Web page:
Little Man did not last long in the next foster home.  Please pray for a "Forever Family" for our Little Man.
This is the day we said, "Good-bye". 

Wednesday, February 29, 2012

Grace in Goodbye

So, Good byes are never fun.  Lifetime Goodbyes are the hardest.  Little Man joined another family several weeks ago. He has been missed, thought of, and prayed for since he left.  When the "Good-bye Day" came, we had all his toys and clothes packed up for him.  He had three big boxes full of stuff.  We wanted to send him off well.  He got kisses all morning by all the big kids.   We did our best to make the good bye as positive as possible for him. 
After he left came the tears from the kids.  Hannah especially had no words for how she felt only tears.  Grace explored the implications of him leaving verbally and thoroughly.  Jack wanted hugs and worked out things physically (ei....touching everybody).  After processing the initial "good-bye" together, I took the kids for doughnuts and then to school. Everyone in the family thought that Little Man going to a "forever family" was a good one, but we all miss him.
The time of rest and rejuvenation as a family has been worthwhile.  It is great to process this goodbye together, and I'm sure there are benefits that we still will discover from it.  We still love Little Man and will continue to pray for and love him even though he is not in our home.  And in that way, he is better off than before.

Sunday, January 29, 2012

10 ways you can support Foster Families

There were baby dedications at church today.  It was touching to see dads reading scripture and declaring their hopes for their new babies.  It was a joy to watch families promise to lead their children in the way of God and train them in the way they should go.  It struck me that Little Man never had that.  He started his life drug affected, and will probably always struggle under the bad choices his parents made during the first several months of his life.  He didn't get a good start.

I believe his life can be redeemed.  That's why we're foster parents.  Sometimes people don't know how to support foster families. I know it can feel unnatural and temporary.  So here's a list of suggestions that  communicate support and love to foster families that are dealing with the fallout of some other parent's sin.

1.  Throw a baby shower or party for each foster child.  It's not about the presents, but rather celebrating the life of the child when they come to a new family.  If it's an older child, just a present can do the trick.  The stipend foster families receive is helpful, but it doesn't cover all the costs of a child.  Utilities, food, clothing, formula, diapers, wipes, and other staples are all expensive.  So, a shower is very nice.  Plus the new things will go with the foster child wherever they go.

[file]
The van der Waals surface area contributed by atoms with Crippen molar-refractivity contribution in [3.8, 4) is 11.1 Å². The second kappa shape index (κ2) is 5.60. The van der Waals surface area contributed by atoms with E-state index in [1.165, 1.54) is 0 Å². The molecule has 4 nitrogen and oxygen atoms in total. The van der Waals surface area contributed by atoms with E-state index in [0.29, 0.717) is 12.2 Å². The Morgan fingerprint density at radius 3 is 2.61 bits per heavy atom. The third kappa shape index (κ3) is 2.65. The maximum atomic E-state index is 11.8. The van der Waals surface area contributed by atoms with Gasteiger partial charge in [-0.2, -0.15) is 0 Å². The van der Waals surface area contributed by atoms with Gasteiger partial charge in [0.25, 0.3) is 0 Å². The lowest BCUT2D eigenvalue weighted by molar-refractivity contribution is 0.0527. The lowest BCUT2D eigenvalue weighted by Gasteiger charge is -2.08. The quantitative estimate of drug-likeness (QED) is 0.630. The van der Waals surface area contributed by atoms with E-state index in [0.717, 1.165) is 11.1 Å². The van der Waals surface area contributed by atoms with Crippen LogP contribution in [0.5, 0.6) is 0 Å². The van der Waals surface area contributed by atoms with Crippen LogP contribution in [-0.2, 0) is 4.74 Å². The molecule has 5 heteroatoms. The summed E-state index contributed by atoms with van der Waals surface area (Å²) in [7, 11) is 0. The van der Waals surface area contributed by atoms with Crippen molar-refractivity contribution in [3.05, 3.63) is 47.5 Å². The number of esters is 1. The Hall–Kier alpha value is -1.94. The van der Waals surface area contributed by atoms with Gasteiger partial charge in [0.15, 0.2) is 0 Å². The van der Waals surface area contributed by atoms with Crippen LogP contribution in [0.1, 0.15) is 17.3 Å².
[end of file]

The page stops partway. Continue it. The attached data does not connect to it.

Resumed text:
2.  Bring families meals when they get a new baby or child.  Adding a person to your family is always an adjustment, and it's hard to cook when you're adjusting.
3.  Bring a meal and pray for the family after they say good-bye to a foster child.  It's never easy.
4.  Offer to babysit so the parents can have a date and look each other in the face.  The emotions can take a toll on a marriage if the husband and wife don't keep their priorities straight.
5.  The most important thing you can do is pray for foster parents every day!  Some days are a battle. It's the work of the Holy Spirit in our hearts that produces every positive lasting change.
6.  Don't treat the foster child as a second class member of the family.  While they're in the home, they're just another child and should be regarded as that, temporary or not.
7.  Offer to take the bio kids during the foster child's visitations.  Visitations add another thing on on top of a busy schedule.  If there are bio kids, they would love to do something fun while mom is transporting for visits.
8.  Invite foster parents out to do fun things.  Even though their lives are more complicated and they might say "no", it's still really nice to be invited and pursued by friends.  It communicates that we're valued friends even though our family has changed.
9.  Offer to take pictures of the foster child to give to bio parents of their newly formed family.  I have a photographer friend who continually tries to capture moments of our foster kids for their bio parents.  It's nice to give the bio parents something and to document our ever changing family. Surprisingly, most bio parents really appreciate the gesture.
10. Celebrate with foster families!  Little milestones mean a lot because they may be all we get to share with that child.  So, if a child starts walking, really make a big deal of it. If you get to celebrate a holiday with a foster family, try to make it special - the child may not be there for the next one.

I hope this will encourage you and give you some ideas to support foster families.  It's hard work and can be draining to families, but having the support of good friends makes it easier. Even if you're not ready to become a foster parent, you can have a significant impact in foster kid's lives by supporting foster families.